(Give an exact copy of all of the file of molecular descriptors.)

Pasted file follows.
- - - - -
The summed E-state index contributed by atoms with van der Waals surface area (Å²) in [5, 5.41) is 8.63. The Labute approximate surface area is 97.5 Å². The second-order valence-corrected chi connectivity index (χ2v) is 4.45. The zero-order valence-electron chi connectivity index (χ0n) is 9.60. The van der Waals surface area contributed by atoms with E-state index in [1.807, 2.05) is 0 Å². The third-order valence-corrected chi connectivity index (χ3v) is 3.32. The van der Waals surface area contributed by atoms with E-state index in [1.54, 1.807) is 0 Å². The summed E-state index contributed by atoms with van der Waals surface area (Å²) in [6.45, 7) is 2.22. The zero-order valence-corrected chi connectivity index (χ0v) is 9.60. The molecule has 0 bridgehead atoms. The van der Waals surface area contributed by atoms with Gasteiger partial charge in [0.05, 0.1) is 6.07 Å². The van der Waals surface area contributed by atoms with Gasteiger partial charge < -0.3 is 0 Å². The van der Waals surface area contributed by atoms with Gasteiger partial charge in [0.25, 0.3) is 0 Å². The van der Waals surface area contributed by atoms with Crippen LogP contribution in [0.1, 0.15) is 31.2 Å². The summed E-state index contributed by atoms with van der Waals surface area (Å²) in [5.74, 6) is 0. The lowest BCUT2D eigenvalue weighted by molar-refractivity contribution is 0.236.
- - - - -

The summed E-state index contributed by atoms with van der Waals surface area (Å²) in [5, 5.41) is 8.63. The Labute approximate surface area is 97.5 Å². The second-order valence-corrected chi connectivity index (χ2v) is 4.45. The zero-order valence-electron chi connectivity index (χ0n) is 9.60. The van der Waals surface area contributed by atoms with E-state index in [1.807, 2.05) is 0 Å². The third-order valence-corrected chi connectivity index (χ3v) is 3.32. The van der Waals surface area contributed by atoms with E-state index in [1.54, 1.807) is 0 Å². The summed E-state index contributed by atoms with van der Waals surface area (Å²) in [6.45, 7) is 2.22. The zero-order valence-corrected chi connectivity index (χ0v) is 9.60. The molecule has 0 bridgehead atoms. The van der Waals surface area contributed by atoms with Gasteiger partial charge in [0.05, 0.1) is 6.07 Å². The van der Waals surface area contributed by atoms with Gasteiger partial charge < -0.3 is 0 Å². The van der Waals surface area contributed by atoms with Gasteiger partial charge in [0.25, 0.3) is 0 Å². The van der Waals surface area contributed by atoms with Crippen LogP contribution in [0.1, 0.15) is 31.2 Å². The summed E-state index contributed by atoms with van der Waals surface area (Å²) in [5.74, 6) is 0. The lowest BCUT2D eigenvalue weighted by molar-refractivity contribution is 0.236.